Prior to the general election, Labour MPs were openly insubordinate towards their leader.
The contempt that was shown to Jeremy Corbyn was not merely from his backbenchers, who overwhelmingly opposed his leadership, but also from his shadow cabinet.
More than once Mr Corbyn was humiliated by his own team, who isolated him in the House of Commons chamber.
Those Labour MPs had concluded that Mr Corbyn was leading the party to electoral ruin, and so his tenure would be short.
They got a shock on June 9, when the Labour leader took his party to within a whisker of the Conservative Party, against almost all expert opinion.
Mr Corbyn will almost certainly now be leading Labour into the next general election, and polls suggest that he could easily win that contest if it is held soon.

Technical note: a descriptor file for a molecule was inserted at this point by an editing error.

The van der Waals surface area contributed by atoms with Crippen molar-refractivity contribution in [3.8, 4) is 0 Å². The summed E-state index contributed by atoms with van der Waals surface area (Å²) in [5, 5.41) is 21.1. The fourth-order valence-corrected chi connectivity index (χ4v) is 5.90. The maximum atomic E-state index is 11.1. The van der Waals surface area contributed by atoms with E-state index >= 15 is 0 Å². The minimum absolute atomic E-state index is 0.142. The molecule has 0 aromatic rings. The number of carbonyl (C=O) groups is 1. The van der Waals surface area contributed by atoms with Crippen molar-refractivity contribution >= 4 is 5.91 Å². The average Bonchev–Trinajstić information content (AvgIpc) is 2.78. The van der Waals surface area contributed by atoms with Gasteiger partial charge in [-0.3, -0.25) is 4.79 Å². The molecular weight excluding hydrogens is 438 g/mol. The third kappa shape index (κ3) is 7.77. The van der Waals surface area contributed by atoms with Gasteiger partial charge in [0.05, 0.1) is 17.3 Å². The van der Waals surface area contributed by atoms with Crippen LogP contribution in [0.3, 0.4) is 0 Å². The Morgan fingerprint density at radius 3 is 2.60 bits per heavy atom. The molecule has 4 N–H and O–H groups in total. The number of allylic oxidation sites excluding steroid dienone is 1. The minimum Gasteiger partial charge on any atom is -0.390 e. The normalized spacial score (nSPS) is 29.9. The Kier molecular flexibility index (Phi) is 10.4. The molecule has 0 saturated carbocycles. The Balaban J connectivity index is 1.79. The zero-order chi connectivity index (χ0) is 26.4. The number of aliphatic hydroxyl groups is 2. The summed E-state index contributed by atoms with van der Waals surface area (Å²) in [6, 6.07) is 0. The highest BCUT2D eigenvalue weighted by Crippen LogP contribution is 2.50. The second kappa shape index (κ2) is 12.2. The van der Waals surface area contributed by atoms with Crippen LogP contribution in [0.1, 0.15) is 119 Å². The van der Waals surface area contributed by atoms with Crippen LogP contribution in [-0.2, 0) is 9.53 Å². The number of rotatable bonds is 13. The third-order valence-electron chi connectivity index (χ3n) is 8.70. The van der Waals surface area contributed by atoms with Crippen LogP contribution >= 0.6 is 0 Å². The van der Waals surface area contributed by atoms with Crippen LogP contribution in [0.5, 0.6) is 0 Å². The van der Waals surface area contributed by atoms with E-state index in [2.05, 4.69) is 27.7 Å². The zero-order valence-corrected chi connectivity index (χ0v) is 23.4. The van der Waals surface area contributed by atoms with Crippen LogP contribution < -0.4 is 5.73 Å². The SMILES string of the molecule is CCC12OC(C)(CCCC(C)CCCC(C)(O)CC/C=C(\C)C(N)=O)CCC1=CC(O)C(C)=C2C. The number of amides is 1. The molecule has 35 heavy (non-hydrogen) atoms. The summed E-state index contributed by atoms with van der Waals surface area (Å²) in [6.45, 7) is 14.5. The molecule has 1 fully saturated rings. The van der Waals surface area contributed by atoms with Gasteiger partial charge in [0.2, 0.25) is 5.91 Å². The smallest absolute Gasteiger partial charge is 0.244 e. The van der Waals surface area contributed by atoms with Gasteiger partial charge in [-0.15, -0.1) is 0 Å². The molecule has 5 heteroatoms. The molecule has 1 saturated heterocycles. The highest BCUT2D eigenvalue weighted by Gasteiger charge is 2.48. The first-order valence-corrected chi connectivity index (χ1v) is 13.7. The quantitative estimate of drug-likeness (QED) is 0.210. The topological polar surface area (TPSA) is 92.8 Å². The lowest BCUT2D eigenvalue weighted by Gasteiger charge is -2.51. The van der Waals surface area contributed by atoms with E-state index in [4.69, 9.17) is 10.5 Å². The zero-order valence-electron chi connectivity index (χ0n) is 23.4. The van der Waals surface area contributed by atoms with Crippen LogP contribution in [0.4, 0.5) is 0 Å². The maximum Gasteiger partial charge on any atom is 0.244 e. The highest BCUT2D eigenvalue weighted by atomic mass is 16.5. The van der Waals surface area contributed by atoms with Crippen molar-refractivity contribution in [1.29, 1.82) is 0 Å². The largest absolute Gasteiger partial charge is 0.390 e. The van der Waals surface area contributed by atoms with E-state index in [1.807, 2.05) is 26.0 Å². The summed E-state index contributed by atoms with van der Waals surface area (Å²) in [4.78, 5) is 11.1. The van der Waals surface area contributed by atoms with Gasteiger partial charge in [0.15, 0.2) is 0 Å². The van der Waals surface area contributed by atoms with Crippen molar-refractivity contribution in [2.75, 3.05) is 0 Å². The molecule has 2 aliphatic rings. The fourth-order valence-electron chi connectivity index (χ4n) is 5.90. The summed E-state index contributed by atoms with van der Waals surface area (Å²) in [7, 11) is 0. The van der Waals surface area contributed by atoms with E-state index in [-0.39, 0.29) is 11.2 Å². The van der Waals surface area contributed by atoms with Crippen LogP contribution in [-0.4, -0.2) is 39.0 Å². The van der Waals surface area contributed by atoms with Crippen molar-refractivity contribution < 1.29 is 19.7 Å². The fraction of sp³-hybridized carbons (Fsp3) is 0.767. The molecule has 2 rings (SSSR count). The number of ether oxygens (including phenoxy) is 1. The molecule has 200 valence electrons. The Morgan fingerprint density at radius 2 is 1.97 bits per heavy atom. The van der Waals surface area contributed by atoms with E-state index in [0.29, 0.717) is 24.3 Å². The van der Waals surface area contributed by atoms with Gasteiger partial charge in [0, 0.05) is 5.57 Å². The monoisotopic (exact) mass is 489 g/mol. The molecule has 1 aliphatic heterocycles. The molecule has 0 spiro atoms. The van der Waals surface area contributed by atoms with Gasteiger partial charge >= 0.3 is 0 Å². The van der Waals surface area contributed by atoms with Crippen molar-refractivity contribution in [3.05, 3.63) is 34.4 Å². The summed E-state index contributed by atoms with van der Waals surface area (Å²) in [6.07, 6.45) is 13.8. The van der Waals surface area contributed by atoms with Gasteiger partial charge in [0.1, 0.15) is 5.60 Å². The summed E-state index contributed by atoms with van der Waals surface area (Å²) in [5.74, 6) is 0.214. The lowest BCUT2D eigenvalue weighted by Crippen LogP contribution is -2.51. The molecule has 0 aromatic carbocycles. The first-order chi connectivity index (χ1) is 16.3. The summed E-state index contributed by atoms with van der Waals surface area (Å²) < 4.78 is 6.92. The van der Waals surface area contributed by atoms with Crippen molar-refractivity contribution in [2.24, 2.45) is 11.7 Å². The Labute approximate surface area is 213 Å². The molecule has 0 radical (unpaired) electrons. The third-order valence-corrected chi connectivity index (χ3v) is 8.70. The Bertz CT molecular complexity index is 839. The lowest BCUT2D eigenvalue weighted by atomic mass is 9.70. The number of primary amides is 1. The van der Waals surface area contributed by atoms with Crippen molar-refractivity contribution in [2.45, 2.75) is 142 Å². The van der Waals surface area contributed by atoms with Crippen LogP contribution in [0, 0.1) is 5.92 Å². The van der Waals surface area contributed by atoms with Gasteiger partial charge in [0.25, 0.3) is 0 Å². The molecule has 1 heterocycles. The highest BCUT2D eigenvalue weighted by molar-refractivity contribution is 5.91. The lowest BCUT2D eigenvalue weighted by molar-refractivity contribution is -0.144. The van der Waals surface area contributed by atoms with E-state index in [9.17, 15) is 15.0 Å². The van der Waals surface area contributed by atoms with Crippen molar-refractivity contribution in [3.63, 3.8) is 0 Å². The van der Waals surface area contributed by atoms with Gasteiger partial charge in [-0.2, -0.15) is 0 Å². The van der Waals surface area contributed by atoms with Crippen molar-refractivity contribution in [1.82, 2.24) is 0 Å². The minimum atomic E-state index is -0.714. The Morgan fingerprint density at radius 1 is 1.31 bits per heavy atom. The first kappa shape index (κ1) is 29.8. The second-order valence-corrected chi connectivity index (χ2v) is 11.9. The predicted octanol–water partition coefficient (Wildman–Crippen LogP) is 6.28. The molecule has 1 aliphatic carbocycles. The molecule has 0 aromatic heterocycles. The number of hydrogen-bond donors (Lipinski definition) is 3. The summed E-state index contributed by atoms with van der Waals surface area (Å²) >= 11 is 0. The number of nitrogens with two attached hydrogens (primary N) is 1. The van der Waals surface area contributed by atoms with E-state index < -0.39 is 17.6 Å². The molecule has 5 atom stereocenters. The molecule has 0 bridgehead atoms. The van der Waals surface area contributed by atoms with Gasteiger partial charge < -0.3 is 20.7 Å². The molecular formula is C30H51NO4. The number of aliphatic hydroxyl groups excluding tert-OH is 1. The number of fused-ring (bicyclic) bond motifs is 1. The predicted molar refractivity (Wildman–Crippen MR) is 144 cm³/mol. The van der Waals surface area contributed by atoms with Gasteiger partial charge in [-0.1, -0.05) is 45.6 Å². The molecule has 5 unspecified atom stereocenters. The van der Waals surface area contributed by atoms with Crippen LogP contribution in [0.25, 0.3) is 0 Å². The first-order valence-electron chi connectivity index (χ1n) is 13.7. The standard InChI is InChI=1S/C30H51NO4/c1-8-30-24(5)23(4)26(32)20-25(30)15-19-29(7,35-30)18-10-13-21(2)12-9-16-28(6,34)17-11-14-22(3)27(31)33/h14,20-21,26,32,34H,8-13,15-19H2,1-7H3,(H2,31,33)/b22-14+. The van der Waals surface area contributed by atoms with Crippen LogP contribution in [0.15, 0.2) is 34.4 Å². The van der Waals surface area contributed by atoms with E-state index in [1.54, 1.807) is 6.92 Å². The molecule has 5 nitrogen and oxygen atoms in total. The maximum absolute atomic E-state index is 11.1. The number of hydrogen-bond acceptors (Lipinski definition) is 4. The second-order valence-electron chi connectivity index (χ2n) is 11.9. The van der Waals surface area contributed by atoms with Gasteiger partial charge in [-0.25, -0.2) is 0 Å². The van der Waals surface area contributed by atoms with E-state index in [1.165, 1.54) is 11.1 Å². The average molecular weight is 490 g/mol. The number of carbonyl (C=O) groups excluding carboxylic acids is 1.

Now his MPs have become markedly more respectful of his authority.
For all that, however, a wing of the Labour Party is not going to go quietly.
John Spellar, who was for a while a junior minister in Northern Ireland, has strongly criticised Mr Corbyn’s refusal to condemn the leftist Venezuelan regime of Nicolas Maduro.
Even after UN allegations of human rights violations by security forces in the South American country, Mr Corbyn is refusing to condemn the government there.
He will only condemn “all sides”.
This is no surprise to anyone in Northern Ireland. When asked to condemn the IRA, the would-be prime minister has typically condemned “all violence”. He cannot bring himself to say that terrorists were worse that the state forces.
Mr Corbyn’s leadership of Labour might be secure, but he is so wedded to ideological purity that he will have less control over the shape of the party that he leads. Moderates might very well split from Labour, as they did in the 1980s.